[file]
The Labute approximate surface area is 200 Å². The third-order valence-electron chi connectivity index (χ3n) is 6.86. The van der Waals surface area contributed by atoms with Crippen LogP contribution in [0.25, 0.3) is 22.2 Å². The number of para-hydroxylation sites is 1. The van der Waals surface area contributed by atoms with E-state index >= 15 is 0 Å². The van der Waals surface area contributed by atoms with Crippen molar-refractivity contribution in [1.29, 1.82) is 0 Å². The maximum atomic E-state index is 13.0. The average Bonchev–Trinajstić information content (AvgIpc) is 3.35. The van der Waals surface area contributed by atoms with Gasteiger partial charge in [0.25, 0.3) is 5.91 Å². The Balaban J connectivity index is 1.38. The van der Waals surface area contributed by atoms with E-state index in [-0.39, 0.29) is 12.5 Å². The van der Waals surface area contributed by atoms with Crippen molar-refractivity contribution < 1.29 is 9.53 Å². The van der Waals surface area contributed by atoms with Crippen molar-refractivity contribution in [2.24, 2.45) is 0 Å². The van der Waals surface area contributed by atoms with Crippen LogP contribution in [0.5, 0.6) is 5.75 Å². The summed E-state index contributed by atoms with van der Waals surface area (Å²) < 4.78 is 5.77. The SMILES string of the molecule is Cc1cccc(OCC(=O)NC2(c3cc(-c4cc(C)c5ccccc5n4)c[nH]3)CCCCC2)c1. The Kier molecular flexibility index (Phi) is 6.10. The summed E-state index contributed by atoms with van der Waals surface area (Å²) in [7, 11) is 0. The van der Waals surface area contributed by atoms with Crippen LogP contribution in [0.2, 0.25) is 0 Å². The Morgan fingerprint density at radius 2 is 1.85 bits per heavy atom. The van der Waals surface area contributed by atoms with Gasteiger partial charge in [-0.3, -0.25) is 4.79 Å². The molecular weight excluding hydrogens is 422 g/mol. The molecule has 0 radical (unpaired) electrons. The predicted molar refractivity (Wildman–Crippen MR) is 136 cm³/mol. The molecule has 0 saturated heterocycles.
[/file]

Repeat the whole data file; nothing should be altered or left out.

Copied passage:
The Labute approximate surface area is 200 Å². The third-order valence-electron chi connectivity index (χ3n) is 6.86. The van der Waals surface area contributed by atoms with Crippen LogP contribution in [0.25, 0.3) is 22.2 Å². The number of para-hydroxylation sites is 1. The van der Waals surface area contributed by atoms with E-state index >= 15 is 0 Å². The van der Waals surface area contributed by atoms with Crippen molar-refractivity contribution in [1.29, 1.82) is 0 Å². The maximum atomic E-state index is 13.0. The average Bonchev–Trinajstić information content (AvgIpc) is 3.35. The van der Waals surface area contributed by atoms with Gasteiger partial charge in [0.25, 0.3) is 5.91 Å². The Balaban J connectivity index is 1.38. The van der Waals surface area contributed by atoms with E-state index in [-0.39, 0.29) is 12.5 Å². The van der Waals surface area contributed by atoms with Crippen molar-refractivity contribution < 1.29 is 9.53 Å². The van der Waals surface area contributed by atoms with Crippen molar-refractivity contribution in [2.24, 2.45) is 0 Å². The van der Waals surface area contributed by atoms with Crippen LogP contribution in [0.5, 0.6) is 5.75 Å². The summed E-state index contributed by atoms with van der Waals surface area (Å²) < 4.78 is 5.77. The SMILES string of the molecule is Cc1cccc(OCC(=O)NC2(c3cc(-c4cc(C)c5ccccc5n4)c[nH]3)CCCCC2)c1. The Kier molecular flexibility index (Phi) is 6.10. The summed E-state index contributed by atoms with van der Waals surface area (Å²) in [7, 11) is 0. The van der Waals surface area contributed by atoms with Crippen LogP contribution in [0.2, 0.25) is 0 Å². The Morgan fingerprint density at radius 2 is 1.85 bits per heavy atom. The van der Waals surface area contributed by atoms with Gasteiger partial charge in [-0.3, -0.25) is 4.79 Å². The molecular weight excluding hydrogens is 422 g/mol. The molecule has 0 radical (unpaired) electrons. The predicted molar refractivity (Wildman–Crippen MR) is 136 cm³/mol. The molecule has 0 saturated heterocycles.